Will Anderson: The Green House

Why chop down trees when we can harvest bamboo? This could be a grass-roots revolution
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The Independent Online

In the world of eco-building, the grass is always greener on the other side. There are so many products available, and so many eco-priorities to make sense of, that it isn't easy to come to a confident decision about which material or technology to use. If, however, you are literally contemplating grass as a building material, you are likely to be on to a good thing.

The most familiar use of grass in English housing is thatch. Different grasses are used around the country but wheat straw and water reed (Norfolk reed) dominate. The British thatching industry is flourishing but there are concerns that locally-grown materials are being replaced by imports from Eastern Europe and Turkey. A thatched roof provides a high level of insulation - and no other insulation looks this good - but is vulnerable to fire and insect attack. Fire is less of a problem if you bury your grasses inside your walls, the preferred approach of straw bale builders.

A straw bale house typically has a timber frame within which the bales are packed - a cheap and energy-efficient stuffing. The walls are often sealed and finished with lime render (see www.strawbalebuildingassociation.org.uk).

If these grassy options are unlikely to suit your domestic arrangements, you may still have space for the world's fastest-growing grass, bamboo. This remarkable plant is stronger than oak but you don't have to wait a couple of generations to harvest it. Bamboo forests are managed on a "constant cover" basis: three-year-old corms are cut, leaving younger shoots to mature. Like any spring pruning this cutting back helps to keep the plants healthy. The bamboo is machined into very long, thin strips which are then glued together to form a strong laminate. This can be used for flooring, furniture, kitchen cabinets and even worktops.

Last week I dropped in on Stephen Edwards, Brixton's eco-kitchen designer-maker ( www.ecointeriors-uk.com), who is building a kitchen with bamboo blockboard, which is stable, works well and has an attractive finish. Its colour is like beech: very pale but warmer if steamed during manufacture. Stephen buys his bamboo from Moso ( www.moso.nl), which is based in Amsterdam but imports from the Far East. Although bamboo thrives in many different climatic conditions,it is usually made in China, as are most UK consumer purchases. Other suppliers include www.ecoimpact.co.uk, www.bambooflooringcompany.com and www.ukbamboosupplies.com.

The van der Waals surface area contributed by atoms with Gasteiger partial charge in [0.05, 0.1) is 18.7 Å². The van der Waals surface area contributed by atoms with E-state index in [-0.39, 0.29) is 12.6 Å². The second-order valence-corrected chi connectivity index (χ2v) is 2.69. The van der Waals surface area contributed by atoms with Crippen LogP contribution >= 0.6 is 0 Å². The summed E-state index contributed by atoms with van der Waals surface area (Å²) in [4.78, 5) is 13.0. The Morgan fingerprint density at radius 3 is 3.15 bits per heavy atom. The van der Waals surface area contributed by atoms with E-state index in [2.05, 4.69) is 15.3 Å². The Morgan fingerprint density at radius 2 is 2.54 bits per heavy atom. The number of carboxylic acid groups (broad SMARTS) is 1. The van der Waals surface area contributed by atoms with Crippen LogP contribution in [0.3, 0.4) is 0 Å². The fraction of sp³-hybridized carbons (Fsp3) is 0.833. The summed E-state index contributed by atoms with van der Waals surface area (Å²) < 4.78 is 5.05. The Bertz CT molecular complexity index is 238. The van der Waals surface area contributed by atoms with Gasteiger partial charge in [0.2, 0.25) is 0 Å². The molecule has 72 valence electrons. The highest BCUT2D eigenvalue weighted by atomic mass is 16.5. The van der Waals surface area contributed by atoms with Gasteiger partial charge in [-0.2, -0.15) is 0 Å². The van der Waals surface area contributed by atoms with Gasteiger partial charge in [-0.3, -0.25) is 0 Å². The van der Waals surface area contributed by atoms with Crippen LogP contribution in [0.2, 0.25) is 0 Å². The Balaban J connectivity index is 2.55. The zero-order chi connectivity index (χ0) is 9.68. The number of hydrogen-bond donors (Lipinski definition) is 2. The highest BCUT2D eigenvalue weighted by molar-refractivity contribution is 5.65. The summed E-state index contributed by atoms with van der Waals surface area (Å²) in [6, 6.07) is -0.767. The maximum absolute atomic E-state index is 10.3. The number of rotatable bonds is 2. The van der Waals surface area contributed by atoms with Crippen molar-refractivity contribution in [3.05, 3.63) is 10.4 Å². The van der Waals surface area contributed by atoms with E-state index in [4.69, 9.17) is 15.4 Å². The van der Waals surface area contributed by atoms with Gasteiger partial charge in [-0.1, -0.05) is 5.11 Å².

Grasses appeared in the world quite recently - 36 million years ago - and now numbermore than 10,000 species. They are particularly efficient photosynthesisers and so are able to thrive in very diverse habitats from dry African savannahs to tidy English gardens. Their unusually rapid growth gives grasses a sustainable edge over trees as they can be harvested regularly and still keep coming back.

Bamboo harvesting and manufacture ought to be a sustainable process but there is no independent scheme to guarantee this and concerns have been raised about over- exploitation of some species. Moso does its best to allay fears on its website - it is not stealing from giant pandas, for example - but this remains a problem. All in all, grass is green but not necessarily greenest.

Locally sourced timber is perhaps your very best bet for a sustainable building material but if I say this with too much authority I am sure to find myself up against yet another fence, admiring the lush grass beyond.

Lay yourself to benign rest in a woven casket from Bamboo Eco Coffins ( www.bamboocoffins.co.uk, 01795 472 262). The company has gained Fair Trade status. Prices start from £300.

The International Network for Bamboo and Rattan, or Inbar ( www.inbar.int, 0086 10 6470 6161), pursues a global vision of sustainable bamboo forestry and harvesting.